Snoop Dogg, the rapper, entertainer and businessman, can claim another small victory in a long string of career highlights. The venture firm that he co-founded a couple of years ago, Casa Verde Capital, has closed its debut fund with $45 million.
The money was raised in earnest last year, says managing partner Karan Wadhera, an alum of both Goldman Sachs and Nomura Securities who joined the outfit in the summer of 2016 to take over the process of securing capital — as well as investing it along with fellow managing director Evan Eneman.
We talked with Wadhera to get a better handle on the firm, which makes seed and Series A bets on ancillary businesses in the cannabis industry. Our chat has been edited for length.
TC: You have what seems like a pretty traditional banking background. How did you wind up at Snoop Dogg’s venture firm?
KW: I did have a traditional path, joining Goldman out of school and working in San Francisco, Hong Kong and later India for 11 years, where I ran trading desks [for numerous investment firms]. But I’m also an avid musician and fan. In college [at Babson in Wellesley, Ma.], I worked on a site and radio show about U2 that kind of got me connected to U2’s management and label and I soon started coming out to L.A. as a consultant working on projects for artists and labels. And Snoop was one of the first people I started working with. I was helping out on the new media side and helping a small team of people sort of run the Snoop show — not just his label but his clothing line, film, TV projects…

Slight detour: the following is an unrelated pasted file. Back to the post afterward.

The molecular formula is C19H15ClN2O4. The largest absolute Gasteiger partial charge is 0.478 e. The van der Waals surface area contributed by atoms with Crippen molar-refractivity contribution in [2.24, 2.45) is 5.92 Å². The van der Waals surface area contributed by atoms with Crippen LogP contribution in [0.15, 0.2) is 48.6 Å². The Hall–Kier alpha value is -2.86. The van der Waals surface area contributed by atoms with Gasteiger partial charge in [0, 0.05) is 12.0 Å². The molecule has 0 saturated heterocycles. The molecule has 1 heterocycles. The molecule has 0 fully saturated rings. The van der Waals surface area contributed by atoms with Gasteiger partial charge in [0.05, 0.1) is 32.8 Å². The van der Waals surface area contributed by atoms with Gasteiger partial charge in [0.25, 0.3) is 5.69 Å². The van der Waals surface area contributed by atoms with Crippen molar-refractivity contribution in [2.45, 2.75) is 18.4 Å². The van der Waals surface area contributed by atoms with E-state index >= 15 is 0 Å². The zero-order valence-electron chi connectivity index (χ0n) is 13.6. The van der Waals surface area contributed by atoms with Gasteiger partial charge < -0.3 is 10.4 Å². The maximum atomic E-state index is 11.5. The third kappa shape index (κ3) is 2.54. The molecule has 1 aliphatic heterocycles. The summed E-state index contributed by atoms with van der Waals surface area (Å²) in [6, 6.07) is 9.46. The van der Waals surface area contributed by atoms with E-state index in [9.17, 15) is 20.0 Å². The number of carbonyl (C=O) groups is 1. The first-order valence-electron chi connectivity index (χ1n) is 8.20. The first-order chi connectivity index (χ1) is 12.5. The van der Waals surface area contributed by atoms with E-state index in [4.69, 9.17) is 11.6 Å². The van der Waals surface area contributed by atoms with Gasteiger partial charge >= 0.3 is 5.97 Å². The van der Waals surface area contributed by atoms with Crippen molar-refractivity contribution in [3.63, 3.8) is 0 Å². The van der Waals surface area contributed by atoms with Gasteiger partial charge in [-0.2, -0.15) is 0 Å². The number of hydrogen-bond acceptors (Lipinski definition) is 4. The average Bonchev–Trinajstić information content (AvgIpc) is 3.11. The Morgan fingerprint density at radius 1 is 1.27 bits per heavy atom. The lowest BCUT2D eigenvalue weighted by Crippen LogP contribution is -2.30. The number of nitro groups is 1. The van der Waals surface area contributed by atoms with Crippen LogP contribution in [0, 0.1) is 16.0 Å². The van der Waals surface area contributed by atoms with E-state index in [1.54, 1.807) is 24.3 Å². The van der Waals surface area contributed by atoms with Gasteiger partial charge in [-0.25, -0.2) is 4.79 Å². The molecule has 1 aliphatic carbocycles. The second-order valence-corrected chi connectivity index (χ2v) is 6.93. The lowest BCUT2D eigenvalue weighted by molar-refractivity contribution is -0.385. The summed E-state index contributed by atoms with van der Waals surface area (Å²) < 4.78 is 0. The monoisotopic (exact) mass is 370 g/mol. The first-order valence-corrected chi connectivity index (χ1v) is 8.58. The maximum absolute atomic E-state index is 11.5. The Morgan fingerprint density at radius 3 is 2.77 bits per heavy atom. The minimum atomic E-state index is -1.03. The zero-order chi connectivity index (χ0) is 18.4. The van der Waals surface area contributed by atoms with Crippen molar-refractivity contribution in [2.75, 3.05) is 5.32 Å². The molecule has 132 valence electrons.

TC: That sounds very entrepreneurial for a college student. Did you head to Goldman to make your family happy?
KW: Exactly. [Laughs.] But that career path did take me around the world, which was super exciting. In India, too, I was able to dig into some of those interests. I helped start the sort of Us Weekly of India called Miss Malini. I kept on doing entertainment stuff. In 2008, I helped put Snoop in a big Bollywood movie. So we kept our relationship going.
TC: Then you moved to L.A. to run this fund.
KW: When I left the institutional finance world, I knew I wanted to focus more on the private end of things. And as I started to dig in and understand the work that Snoop and [firm partner Ted Chung] and Evan — who I’ve known for 20 years — were laying out for the cannabis industry, I realized it was a huge white space and that not enough people were focusing on it. Of course, that’s changing.
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